“The data being used to make these recommendations is accumulating rapidly, and the recommendations certainly will change over the next weeks and months as the data directs us,” he said. “The vaccines remain highly effective, including for serious outcomes from Delta infections, and completion of the primary series should be the main focus of our immunization programs and adherence with appropriate non-pharmaceutical interventions (masking and distancing in indoor venues) remain critical.”

Rock Island County will offer Pfizer boosters when allowed by state health department.

“We are ready to give booster shots as recommended by the CDC and. Dr. Rochelle Walensky,” Nita Ludwig, administrator, Rock Island County Health Department, said Friday. “However, we can’t give booster shots to patients until the Illinois Department of Public Health adopts the CDC’s recommendation. We will offer booster shots later today if the IDPH guidance comes. We will send out a media release when we can offer Pfizer boosters.”

Boosters only will be given to people whose second dose was at least six months ago, or March 24, she said.

The boosters could be given, pending IDPH approval, to:

  • people 65 years and older
  • residents in long-term care settings
  • people aged 50–64 years with underlying medical conditions
  • people aged 18–49 years with underlying medical conditions
  • people aged 18-64 years who are at increased risk for COVID-19 exposure and transmission because of occupational or institutional setting

The hours of the Rock Island County Health Department clinic are 9 a.m. to noon and 1-4 p.m. “We will give boosters only to people who received the Pfizer vaccine. No approval has been given as of yet for Moderna and Johnson & Johnson patients,” Ludwig said.

“We could consider opening a mass vaccination site if demand warrants. Unlike in the spring, Covid-19 vaccines are readily available in our community at our healthcare and pharmacy partners,” she said. “Even if you received both shots of Pfizer from a health department clinic, you are not required to return to us.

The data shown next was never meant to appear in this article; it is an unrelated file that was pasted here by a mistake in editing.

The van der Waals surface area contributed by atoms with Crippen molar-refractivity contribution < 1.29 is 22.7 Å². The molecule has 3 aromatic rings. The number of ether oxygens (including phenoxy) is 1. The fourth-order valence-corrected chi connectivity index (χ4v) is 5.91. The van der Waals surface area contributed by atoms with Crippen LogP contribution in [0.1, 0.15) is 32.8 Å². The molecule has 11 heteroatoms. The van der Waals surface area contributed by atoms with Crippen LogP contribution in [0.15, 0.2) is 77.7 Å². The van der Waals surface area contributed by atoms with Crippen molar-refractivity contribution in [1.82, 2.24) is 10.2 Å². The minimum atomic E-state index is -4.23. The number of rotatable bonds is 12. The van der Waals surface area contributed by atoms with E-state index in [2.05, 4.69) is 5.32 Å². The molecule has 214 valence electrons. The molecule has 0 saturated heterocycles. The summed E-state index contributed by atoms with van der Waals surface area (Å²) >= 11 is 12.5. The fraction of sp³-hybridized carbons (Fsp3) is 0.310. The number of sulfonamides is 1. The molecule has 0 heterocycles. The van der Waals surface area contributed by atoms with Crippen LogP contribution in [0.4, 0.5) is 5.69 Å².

“Our clinics right now require no appointment. However, if demand grows beyond social distancing capacity, we could implement a signup process,” Ludwig said. “We will communicate any process change broadly through our media partners, on our website, and through social media.”

The Health Department Friday reported an additional death from Covid-19: a man in his 50s who was hospitalized. The total number of deaths is now 351. The department noted 112 new cases of Covid since its last report on Wednesday. The total number of cases is now 17,627. Currently, 38 patients are hospitalized in the county with the virus. The average age of newly infected patients is 36.

They continue to give Pfizer and Moderna booster shots for immunocompromised people. They can be given four weeks after the second dose. The Moderna clinic is on Tuesday.

Masks are required at the health department, and social distancing guidelines will be enforced, which could require lining up outside.

Scott County still giving Johnson & Johnson vaccine each weekday

The Scott County Health Department offers the Johnson & Johnson vaccine Monday through Friday from 8 a.m. to 4 p.m. at the health department, 4th floor of the Scott County Administrative Center, 600 W. 4th St., Davenport.

Walk-ins are welcome – no appointments are required. All individuals age 18 years and older are eligible (based on the FDA’s emergency use authorization). The Covid vaccine is free of cost, and no identification is required. Anyone 18 and older is eligible to receive the vaccine, and Iowa/Scott County residency is not required.

Other vaccine opportunities are available throughout the Quad Cities and beyond. To search for a vaccine by manufacturer (Johnson & Johnson, Moderna, Pfizer), visit vaccines.gov.

For more information, visit www.TogetherQC.com.